The new generation of mobile connectivity networks is now available on some of the top US cell phone operators.Sprint, T-Mobile and Verizon market plans with different technologies and features, but the focus is not on phones but on USB modems.
However, like all recent technology, it is important to understand the real advantages and disadvantages of the current system, and this article will help you, the Baixaki reader, to better choose your system as soon as 4G arrives in Brazil.Being well informed beforehand, after all, is one of the recipes to save money.
What is 4G?
The nickname of the fourth generation of cellular technology (or 4G defined at percomputer.com) – strictly speaking – only exists commercially.The “4G” used by US carriers is actually a name for the WiMAX (used by Sprint), LTE (already available from Verizon and later T-Mobile) and HSPA + (T-Mobile and AT & T ).
This caveat is important because none of the operators met the prerequisites set by the UN’s International Telecommunications Union (ITU).Thanks to the confusion generated by the use of the 4G nomenclature, ITU has been forced to relax the requirements and nowadays these networks already fulfill the minimum required.
Initially, for an operator to announce that it has a 4G network, it is necessary that equipment using the system achieve connection speeds between 100 Mbps (high mobility) and 1 Gbps (short-range antenna).
After the relaxation of ITU requirements – since no operator selling “4G” networks met this requirement – the minimum acceptable speed in the standard is 1 Mbps, with the maximum already achieved around 200 Mbps.On average, carriers announce speeds around 5 Mbps as expected from their 4G networks.
Comparing with 3G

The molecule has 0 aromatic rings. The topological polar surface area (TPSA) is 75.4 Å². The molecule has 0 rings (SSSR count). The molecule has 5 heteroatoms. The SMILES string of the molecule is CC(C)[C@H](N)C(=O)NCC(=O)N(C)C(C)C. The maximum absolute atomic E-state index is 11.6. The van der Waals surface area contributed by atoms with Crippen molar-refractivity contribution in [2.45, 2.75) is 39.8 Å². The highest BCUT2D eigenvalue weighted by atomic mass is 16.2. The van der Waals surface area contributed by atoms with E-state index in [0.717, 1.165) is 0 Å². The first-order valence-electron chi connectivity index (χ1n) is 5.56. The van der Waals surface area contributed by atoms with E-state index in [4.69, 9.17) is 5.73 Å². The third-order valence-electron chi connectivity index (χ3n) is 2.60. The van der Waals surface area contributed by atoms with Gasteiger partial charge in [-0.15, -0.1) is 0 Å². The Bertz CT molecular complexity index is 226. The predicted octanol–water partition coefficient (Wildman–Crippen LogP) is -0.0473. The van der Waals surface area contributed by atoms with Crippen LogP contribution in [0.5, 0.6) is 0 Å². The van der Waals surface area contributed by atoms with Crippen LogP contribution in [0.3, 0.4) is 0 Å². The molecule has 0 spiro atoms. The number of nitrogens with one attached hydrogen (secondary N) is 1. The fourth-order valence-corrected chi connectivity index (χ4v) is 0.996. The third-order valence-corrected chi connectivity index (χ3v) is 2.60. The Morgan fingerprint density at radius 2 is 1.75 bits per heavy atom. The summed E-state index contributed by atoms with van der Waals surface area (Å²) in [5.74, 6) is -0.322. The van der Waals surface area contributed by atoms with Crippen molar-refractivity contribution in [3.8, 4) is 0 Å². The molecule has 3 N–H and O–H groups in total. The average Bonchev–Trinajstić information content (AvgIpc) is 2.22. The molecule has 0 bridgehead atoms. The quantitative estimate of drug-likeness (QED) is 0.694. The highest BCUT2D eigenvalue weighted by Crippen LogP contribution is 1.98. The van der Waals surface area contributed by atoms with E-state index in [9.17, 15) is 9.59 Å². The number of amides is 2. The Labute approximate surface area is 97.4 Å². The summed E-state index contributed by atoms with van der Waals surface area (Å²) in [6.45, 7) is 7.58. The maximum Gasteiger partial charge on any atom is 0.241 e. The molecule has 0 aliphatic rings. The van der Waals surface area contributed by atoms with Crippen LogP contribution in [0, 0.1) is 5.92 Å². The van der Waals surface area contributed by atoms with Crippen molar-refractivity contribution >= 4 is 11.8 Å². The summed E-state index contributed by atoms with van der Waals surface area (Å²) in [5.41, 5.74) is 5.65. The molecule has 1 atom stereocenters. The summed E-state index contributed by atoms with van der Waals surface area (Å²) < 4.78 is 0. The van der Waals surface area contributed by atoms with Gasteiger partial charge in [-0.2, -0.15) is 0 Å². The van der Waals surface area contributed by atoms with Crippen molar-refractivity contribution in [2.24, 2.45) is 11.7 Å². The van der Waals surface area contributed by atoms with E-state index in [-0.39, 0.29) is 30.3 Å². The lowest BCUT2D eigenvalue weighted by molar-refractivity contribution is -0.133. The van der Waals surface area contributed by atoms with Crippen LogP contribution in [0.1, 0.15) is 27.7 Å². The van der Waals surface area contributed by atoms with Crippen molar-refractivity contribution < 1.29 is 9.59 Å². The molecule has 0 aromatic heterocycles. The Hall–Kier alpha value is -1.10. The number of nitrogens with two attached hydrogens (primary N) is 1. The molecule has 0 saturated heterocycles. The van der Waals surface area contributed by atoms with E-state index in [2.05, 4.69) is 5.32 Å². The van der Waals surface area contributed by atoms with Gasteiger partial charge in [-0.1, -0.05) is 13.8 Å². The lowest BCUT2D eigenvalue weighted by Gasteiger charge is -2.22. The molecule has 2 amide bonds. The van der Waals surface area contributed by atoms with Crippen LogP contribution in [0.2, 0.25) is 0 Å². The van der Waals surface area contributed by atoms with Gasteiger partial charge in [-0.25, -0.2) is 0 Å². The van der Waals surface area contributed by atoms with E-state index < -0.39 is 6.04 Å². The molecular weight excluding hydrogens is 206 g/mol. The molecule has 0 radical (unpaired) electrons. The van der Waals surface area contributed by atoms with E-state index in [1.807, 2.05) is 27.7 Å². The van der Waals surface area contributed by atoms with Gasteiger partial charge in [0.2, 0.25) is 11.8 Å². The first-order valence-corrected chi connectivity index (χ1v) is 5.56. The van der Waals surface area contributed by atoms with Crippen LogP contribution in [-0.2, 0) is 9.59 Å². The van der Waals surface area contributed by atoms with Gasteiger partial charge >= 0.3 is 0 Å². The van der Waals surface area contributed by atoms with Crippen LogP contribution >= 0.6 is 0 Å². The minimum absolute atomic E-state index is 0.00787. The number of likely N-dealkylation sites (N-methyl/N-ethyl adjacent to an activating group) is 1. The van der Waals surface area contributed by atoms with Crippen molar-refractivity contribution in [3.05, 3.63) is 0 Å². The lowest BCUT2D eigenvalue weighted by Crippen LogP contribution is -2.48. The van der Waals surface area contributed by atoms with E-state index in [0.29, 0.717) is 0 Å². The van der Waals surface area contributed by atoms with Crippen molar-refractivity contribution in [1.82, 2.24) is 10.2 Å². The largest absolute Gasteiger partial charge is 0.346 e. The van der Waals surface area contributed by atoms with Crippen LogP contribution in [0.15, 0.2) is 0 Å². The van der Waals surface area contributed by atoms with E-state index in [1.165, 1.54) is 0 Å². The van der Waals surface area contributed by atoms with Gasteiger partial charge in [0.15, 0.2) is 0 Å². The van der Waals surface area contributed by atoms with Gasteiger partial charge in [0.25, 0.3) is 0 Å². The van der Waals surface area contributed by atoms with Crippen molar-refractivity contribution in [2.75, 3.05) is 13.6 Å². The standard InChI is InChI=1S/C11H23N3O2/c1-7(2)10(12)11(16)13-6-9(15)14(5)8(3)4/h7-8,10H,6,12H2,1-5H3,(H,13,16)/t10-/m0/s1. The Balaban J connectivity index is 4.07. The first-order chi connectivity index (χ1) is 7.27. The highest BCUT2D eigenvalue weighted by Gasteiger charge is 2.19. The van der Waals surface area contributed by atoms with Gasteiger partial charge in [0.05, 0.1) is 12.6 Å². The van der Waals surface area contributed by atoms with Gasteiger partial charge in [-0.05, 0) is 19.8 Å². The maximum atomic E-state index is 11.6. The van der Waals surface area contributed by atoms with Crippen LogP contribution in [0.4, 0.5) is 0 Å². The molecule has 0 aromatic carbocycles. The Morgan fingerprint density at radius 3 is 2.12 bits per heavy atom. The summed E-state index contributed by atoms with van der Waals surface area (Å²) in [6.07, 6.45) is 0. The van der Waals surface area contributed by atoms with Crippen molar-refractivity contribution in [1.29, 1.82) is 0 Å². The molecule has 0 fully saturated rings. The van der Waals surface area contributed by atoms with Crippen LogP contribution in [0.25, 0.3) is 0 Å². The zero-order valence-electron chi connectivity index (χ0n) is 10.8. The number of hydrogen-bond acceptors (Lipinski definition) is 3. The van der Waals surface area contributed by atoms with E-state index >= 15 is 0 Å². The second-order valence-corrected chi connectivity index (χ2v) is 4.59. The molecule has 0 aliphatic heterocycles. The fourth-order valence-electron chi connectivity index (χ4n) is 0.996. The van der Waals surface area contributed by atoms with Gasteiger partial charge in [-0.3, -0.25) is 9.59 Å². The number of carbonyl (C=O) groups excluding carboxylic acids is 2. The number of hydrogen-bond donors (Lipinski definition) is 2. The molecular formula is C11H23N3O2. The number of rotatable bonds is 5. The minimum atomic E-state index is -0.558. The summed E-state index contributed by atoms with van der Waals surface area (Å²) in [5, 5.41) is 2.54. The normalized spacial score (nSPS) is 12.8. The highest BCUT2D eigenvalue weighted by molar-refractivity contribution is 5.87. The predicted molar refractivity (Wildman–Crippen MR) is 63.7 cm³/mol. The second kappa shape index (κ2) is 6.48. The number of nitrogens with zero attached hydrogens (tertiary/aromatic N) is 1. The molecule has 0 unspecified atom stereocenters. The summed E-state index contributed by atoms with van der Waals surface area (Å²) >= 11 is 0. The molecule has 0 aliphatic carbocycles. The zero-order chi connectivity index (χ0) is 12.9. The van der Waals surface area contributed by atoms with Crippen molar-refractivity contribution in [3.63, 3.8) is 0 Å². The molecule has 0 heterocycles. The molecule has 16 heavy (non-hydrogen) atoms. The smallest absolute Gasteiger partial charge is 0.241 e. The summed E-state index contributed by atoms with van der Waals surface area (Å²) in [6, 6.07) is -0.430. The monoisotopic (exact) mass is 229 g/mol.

In terms of speed the standard 4G, after the decrease of requirements by the ITU, is not different from the 3G already used in minimum speeds.Both reach 1 Mbps, and 3G rarely exceeds the 2 Mbps mark.
Analyzing the numbers, then, one can conclude that even after lowering the expectation of speed, 4G networks can reach 4 to 100 times faster than the system currently in use.
One name, many technologies
As mentioned earlier, each American carrier announces a different system like 4G.Despite the relatively close performance and the sharing of some characteristics, each of these networks has significant differences.
Long Term Evolution theoretically achieves up to 100 Mbps of download and 50 Mbps of upload and is the technology that will probably have the greatest advancement without the need for large investments.The advanced version of LTE is expected to meet the original requirements of the 4G standard, with 1 Gbps downloads.
Recent LTE-Advanced tests in South Korea achieved very high transmission speeds in the 600 Mbps range.Imagine that the test consisted of broadcasting a 3D HD movie to a screen installed on a bus.The downside of this is that the technology only reaches the Korean public in 2014, and for the rest of the world some time after that.
Another interesting detail about LTE technology is that the system is the first to not differentiate voice from data, making all calls on VoIP. In addition to Verizon, and the future service of AT & T, the cities of Oslo and Stockholm – both in Scandinavian countries – also have LTE networks.